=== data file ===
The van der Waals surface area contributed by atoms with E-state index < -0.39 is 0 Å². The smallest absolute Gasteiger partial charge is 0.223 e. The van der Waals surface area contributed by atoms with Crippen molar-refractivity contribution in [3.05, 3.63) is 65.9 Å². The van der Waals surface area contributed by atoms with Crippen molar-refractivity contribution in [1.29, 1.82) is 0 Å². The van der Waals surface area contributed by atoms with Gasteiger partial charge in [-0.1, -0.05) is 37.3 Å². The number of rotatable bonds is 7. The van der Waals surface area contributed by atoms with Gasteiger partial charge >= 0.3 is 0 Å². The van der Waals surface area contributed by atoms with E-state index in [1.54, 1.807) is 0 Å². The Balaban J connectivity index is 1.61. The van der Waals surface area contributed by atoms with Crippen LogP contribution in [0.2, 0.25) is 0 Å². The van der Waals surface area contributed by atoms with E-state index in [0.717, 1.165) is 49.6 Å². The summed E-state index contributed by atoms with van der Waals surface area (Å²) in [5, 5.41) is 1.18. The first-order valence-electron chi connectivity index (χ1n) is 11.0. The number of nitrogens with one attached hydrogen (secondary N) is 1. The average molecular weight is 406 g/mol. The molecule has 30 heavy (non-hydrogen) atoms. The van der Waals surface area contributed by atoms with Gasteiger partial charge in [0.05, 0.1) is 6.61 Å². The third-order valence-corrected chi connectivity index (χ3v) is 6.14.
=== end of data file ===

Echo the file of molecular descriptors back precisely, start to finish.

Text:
The van der Waals surface area contributed by atoms with E-state index < -0.39 is 0 Å². The smallest absolute Gasteiger partial charge is 0.223 e. The van der Waals surface area contributed by atoms with Crippen molar-refractivity contribution in [3.05, 3.63) is 65.9 Å². The van der Waals surface area contributed by atoms with Crippen molar-refractivity contribution in [1.29, 1.82) is 0 Å². The van der Waals surface area contributed by atoms with Gasteiger partial charge in [-0.1, -0.05) is 37.3 Å². The number of rotatable bonds is 7. The van der Waals surface area contributed by atoms with Gasteiger partial charge >= 0.3 is 0 Å². The van der Waals surface area contributed by atoms with E-state index in [1.54, 1.807) is 0 Å². The Balaban J connectivity index is 1.61. The van der Waals surface area contributed by atoms with Crippen LogP contribution in [0.2, 0.25) is 0 Å². The van der Waals surface area contributed by atoms with E-state index in [0.717, 1.165) is 49.6 Å². The summed E-state index contributed by atoms with van der Waals surface area (Å²) in [5, 5.41) is 1.18. The first-order valence-electron chi connectivity index (χ1n) is 11.0. The number of nitrogens with one attached hydrogen (secondary N) is 1. The average molecular weight is 406 g/mol. The molecule has 30 heavy (non-hydrogen) atoms. The van der Waals surface area contributed by atoms with Gasteiger partial charge in [0.05, 0.1) is 6.61 Å². The third-order valence-corrected chi connectivity index (χ3v) is 6.14.